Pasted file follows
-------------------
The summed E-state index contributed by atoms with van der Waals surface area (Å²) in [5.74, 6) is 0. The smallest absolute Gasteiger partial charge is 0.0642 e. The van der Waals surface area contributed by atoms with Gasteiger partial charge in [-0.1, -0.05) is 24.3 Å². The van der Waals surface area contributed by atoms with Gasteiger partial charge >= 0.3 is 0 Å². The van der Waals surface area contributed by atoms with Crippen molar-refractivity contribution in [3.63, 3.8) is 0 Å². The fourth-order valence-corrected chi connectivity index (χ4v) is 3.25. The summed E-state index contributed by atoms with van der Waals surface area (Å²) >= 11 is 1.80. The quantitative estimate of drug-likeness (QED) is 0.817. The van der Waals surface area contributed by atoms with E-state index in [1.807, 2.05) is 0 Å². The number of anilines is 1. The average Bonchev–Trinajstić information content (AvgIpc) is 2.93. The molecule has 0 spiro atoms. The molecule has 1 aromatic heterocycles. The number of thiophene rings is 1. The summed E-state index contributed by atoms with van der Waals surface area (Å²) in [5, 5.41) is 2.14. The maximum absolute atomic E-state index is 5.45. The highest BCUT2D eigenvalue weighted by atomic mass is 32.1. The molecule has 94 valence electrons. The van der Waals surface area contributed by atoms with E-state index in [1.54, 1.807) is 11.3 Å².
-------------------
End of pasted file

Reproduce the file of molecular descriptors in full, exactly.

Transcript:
The summed E-state index contributed by atoms with van der Waals surface area (Å²) in [5.74, 6) is 0. The smallest absolute Gasteiger partial charge is 0.0642 e. The van der Waals surface area contributed by atoms with Gasteiger partial charge in [-0.1, -0.05) is 24.3 Å². The van der Waals surface area contributed by atoms with Gasteiger partial charge >= 0.3 is 0 Å². The van der Waals surface area contributed by atoms with Crippen molar-refractivity contribution in [3.63, 3.8) is 0 Å². The fourth-order valence-corrected chi connectivity index (χ4v) is 3.25. The summed E-state index contributed by atoms with van der Waals surface area (Å²) >= 11 is 1.80. The quantitative estimate of drug-likeness (QED) is 0.817. The van der Waals surface area contributed by atoms with E-state index in [1.807, 2.05) is 0 Å². The number of anilines is 1. The average Bonchev–Trinajstić information content (AvgIpc) is 2.93. The molecule has 0 spiro atoms. The molecule has 1 aromatic heterocycles. The number of thiophene rings is 1. The summed E-state index contributed by atoms with van der Waals surface area (Å²) in [5, 5.41) is 2.14. The maximum absolute atomic E-state index is 5.45. The highest BCUT2D eigenvalue weighted by atomic mass is 32.1. The molecule has 94 valence electrons. The van der Waals surface area contributed by atoms with E-state index in [1.54, 1.807) is 11.3 Å².